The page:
One of the outcomes of the COP26 climate summit in Glasgow in November last year has been a renewed focus on accountability. This is especially important when it comes to assessing how pledges of net zero carbon and other green house gases (GHG) are progressing. While the immediate subject of such scrutiny has been in the realm of national policies—especially for those countries that have announced a net zero year target—it is equally important to hold to account large multinational corporations that have stated green policies or are working, at least on paper, to reduce their GHG emissions.
It was, therefore, rather disheartening to learn that some of the largest companies in the world are reportedly far from meeting their emissions targets, and that their transparency on such matters is also low. This is the finding of a new report, Corporate Climate Responsibility Monitor 2022 that was published on 7 February. A collaboration between the Belgium-based not-for-profit Carbon Market Watch and the Germany-based NewClimate Institute, the report takes a look at the state of net zero pledges made by 25 companies. These include the likes of Nestlé, Vodafone, Sony, Maersk, Unilever, Google and Amazon.
Major companies’ #NetZero climate pledges largely fail test. 🚨 Our Corporate Climate Responsibility Monitor, launched today w/ @CarbonMrktWatch, finds: Companies have an immense potential for #ClimateAction but pledges lack transparency + integrity. 🧵⤵️ https://t.co/SYjLkdEIc4— NewClimate Institute (@newclimateinst) February 7, 2022
On the basis of the companies’ stated commitments and actions, the report finds that most firms are falling well short of their aims. International shipping company Maersk, which has pledged to reach net zero by 2040, is showed as doing the best in the list, with the report saying that it’s ‘integrity level’ is ‘reasonable’, as is the company’s transparency about how it will get there. Other companies that rank high are Apple, Sony and Vodafone, whose ‘integrity level’ is ‘moderate’ and transparency is ‘reasonable’. However, other household names like Amazon, Google, Nestlé and Unilever rank as ‘low’ to ‘very low’ on integrity and similar in terms of transparency.
The report states that taken together, the efforts of the 25 companies don’t make much of a dent on global emissions. Far from the nearly 100% reduction in emissions required, their efforts would reduce emissions by only about 40%. The report also says that none of the companies are doing well when it comes to nearer term targets, as their cumulative emissions would only decrease by 23% by 2030, nowhere near enough. “As pressure on companies to act on climate change rises, their ambitious-sounding headline claims all too often lack real substance, which can mislead both consumers and the regulators that are core to guiding their strategic direction. Even companies that are doing relatively well exaggerate their ambitions,” says NewClimate Institute’s Thomas Day, who is the lead author of the report.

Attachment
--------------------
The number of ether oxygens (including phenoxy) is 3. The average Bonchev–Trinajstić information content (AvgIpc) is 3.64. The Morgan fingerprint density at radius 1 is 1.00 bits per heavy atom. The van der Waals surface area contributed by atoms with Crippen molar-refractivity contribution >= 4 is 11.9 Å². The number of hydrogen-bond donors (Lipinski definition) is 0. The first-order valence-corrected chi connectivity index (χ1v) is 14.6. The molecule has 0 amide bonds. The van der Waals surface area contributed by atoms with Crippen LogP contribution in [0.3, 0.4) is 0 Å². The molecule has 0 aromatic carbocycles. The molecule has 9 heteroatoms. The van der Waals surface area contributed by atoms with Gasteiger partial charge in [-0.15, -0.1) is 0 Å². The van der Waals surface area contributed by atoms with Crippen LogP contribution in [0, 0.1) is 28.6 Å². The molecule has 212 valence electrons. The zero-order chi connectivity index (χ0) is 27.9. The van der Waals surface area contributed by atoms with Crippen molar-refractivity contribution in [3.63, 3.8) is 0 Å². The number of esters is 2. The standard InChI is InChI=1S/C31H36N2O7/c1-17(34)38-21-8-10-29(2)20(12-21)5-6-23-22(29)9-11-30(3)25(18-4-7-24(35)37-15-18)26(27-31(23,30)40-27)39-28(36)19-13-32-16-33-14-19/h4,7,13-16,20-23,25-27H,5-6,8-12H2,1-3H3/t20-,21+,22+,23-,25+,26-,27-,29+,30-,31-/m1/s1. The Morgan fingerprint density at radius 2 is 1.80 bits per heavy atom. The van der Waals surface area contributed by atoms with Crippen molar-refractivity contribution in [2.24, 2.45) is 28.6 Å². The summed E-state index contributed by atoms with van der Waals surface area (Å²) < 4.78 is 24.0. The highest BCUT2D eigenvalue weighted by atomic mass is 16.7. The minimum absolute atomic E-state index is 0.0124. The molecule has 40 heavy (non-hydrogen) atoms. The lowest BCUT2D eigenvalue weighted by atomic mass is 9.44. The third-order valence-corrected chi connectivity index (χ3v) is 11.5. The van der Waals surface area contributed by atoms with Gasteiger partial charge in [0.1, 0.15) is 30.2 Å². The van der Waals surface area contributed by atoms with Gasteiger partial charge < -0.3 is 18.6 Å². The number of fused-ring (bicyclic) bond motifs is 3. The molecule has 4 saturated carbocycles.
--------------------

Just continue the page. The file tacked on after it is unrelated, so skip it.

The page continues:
A part of the problem of this poor showing, according to the report, comes from carbon offsetting, a process that most of the companies rely on when formulating their net zero pledges. According to the report, this is of dubious value, especially when there’s no transparency on how exactly are the companies offsetting their emissions. It is now a well established fact that growing trees and maintaining forests can lock in carbon over a longer period of time, but cannot really compensate for huge amounts of near-term emissions. The study, in its policy recommendations, says that governments should ban corporations from making claims on net zero and carbon neutrality. There should be more stringent oversight on how companies will meet these targets, and that this should be dependent on cutting emissions, instead of offsetting.
Some of the companies named in the report have responded. Speaking to The Guardian, an Amazon spokesperson said, “We set these ambitious targets because we know that climate change is a serious problem, and action is needed now more than ever. Amazon is on a path to powering our operations with 100% renewable energy by 2025, five years ahead of our original target.” Meanwhile, a Unilever spokesperson said, “While we share different perspectives on some elements of this report, we welcome external analysis of our progress and have begun a productive dialogue with the NewClimate Institute to see how we can meaningfully evolve our approach.”
It is now clear that better frameworks are needed to ensure that net zero pledges aren’t merely made as a form of, at best, virtue signaling, and, at worst, greenwashing. When the report was published, the United Nations Framework Convention on Climate Change (UNFCCC) released a statement saying it would work with NewClimate Institute to “improve minimal standards” for net zero pledges and that members of the UNFCCC’s ‘race to zero’ campaign “must meet a ‘starting line’ criteria, meaning that they pledge a net zero target in line with global efforts to limit warming to 1.5C, submit a plan, and report back annually on progress”.